What is alternative minimum tax (AMT)?

Alternative minimum tax is a separately calculated tax determined by using the AMT calculation on Form 6251 and is higher than the tax determined by using regular tax calculation. AMT was established in 1969 to keep a few wealthy Americans from taking advantage of loopholes in the tax law to avoid paying their fair share of taxes. However, the AMT calculation has not been updated to account for inflation. So, since 1969, more and more taxpayers are being caught "in AMT."

For most taxpayers, the AMT calculation takes into account regular taxable income, but it disallows certain deductions. Most notably, AMT disallows state income taxes, property taxes, and miscellaneous itemized deductions. There are too many other adjustments to list here, but most taxpayers find themselves in AMT because of the three items mentioned above.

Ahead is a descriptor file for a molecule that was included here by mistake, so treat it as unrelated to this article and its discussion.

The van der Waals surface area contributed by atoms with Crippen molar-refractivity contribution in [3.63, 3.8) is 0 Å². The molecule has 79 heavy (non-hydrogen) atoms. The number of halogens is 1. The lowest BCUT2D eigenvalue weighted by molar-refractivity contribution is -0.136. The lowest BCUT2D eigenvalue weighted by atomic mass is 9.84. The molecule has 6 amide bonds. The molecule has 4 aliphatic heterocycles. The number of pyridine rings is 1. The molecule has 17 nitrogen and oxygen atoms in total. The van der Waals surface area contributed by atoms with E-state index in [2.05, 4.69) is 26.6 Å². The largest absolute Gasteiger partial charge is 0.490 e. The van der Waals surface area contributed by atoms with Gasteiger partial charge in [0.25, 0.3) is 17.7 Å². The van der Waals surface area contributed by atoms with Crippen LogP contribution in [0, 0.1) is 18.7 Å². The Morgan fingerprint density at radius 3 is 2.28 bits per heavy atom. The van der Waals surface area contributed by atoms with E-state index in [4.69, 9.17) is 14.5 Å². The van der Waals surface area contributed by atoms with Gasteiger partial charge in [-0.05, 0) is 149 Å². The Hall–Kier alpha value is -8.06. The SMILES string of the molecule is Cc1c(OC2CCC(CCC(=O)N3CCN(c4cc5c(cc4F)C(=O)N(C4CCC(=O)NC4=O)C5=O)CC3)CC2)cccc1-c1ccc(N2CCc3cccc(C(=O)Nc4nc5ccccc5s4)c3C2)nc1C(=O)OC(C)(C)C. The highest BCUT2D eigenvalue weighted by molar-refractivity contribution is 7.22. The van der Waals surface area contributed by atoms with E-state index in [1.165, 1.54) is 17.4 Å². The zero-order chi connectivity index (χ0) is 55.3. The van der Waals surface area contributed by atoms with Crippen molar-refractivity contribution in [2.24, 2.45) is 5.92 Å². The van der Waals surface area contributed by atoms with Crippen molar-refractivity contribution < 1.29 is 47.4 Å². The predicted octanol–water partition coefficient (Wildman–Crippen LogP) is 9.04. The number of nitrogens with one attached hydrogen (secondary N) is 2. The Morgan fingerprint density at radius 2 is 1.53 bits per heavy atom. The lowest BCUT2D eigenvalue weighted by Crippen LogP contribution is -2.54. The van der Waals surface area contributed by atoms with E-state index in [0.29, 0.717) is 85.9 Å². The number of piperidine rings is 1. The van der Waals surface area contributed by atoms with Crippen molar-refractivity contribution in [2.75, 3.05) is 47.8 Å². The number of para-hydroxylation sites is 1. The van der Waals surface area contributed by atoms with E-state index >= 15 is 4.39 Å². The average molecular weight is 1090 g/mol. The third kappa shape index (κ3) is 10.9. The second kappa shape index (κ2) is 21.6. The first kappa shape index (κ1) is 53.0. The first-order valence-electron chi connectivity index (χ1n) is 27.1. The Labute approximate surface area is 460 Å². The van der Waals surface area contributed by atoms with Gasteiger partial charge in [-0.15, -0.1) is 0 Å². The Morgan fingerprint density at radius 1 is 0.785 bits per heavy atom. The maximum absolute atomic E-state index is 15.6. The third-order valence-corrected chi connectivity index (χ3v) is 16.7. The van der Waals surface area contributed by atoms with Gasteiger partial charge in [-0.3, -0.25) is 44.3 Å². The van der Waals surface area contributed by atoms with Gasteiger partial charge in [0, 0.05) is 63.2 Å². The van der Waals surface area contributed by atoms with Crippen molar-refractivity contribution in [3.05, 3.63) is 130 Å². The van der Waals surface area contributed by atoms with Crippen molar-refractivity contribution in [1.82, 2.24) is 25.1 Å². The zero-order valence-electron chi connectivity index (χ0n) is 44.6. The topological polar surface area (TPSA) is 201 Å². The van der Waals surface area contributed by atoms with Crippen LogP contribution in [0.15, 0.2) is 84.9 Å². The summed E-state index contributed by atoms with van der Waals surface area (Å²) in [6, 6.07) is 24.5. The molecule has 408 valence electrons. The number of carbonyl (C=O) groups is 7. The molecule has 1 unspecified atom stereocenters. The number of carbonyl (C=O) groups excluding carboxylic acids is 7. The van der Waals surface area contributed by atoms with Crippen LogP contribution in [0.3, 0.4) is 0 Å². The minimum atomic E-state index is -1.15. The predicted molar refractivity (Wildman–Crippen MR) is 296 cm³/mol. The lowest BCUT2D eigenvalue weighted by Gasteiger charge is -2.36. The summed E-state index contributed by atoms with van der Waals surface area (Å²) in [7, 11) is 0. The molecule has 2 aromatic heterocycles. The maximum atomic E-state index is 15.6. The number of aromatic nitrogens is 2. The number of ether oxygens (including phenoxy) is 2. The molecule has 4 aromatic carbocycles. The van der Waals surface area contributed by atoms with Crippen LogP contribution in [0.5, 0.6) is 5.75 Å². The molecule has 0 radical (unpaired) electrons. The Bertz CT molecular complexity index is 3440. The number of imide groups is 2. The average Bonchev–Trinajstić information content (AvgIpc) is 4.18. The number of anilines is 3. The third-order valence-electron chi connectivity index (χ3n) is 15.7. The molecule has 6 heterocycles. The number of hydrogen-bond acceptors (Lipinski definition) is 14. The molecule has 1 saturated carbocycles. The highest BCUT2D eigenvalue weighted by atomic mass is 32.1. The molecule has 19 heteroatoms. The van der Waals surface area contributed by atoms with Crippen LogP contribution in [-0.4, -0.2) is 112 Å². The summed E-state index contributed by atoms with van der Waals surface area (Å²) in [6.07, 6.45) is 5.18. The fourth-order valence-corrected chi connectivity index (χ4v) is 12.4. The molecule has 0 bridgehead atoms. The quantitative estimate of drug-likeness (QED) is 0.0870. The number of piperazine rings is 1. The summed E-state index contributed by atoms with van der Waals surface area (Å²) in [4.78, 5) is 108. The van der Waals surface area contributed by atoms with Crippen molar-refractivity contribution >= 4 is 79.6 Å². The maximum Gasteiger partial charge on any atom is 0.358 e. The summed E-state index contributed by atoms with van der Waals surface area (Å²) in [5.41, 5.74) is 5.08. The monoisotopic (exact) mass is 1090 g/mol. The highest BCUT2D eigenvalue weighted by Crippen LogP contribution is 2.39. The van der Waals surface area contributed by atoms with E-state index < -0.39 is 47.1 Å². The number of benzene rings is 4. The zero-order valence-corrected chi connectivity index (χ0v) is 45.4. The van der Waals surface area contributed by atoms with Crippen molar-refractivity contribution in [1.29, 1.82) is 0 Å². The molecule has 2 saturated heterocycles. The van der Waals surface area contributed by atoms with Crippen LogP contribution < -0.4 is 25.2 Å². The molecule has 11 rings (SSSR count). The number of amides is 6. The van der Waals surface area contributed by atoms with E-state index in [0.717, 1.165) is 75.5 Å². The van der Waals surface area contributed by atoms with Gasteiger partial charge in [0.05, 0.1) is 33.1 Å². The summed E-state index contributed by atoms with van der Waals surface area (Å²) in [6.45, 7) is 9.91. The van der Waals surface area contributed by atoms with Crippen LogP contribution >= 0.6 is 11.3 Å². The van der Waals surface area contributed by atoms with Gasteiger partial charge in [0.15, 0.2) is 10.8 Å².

AMT taxable income is determined by:

  • Disallowing certain deductions
  • Adding in certain types of income, like the value of incentive stock options¹
  • Calculating a fixed deduction based on your AMT taxable income

The calculation can be fairly simple or very complex, depending on your situation. Depending on your AMT taxable income, AMT tax is a flat 26% or 28%, minus the exclusion. After you calculate your AMT tax, compare it with your regular tax. You will, of course, have to pay the higher of the two tax figures.

See Will I be in AMT? or What should I do if I am in AMT? for help in determining if AMT applies to you and to learn what actions you can take to help save tax dollars.

¹ The exercise of Incentive Stock Options requires careful planning and consideration as it impacts the AMT tax calculation. Please consult your tax advisor if you have Incentive Stock Options.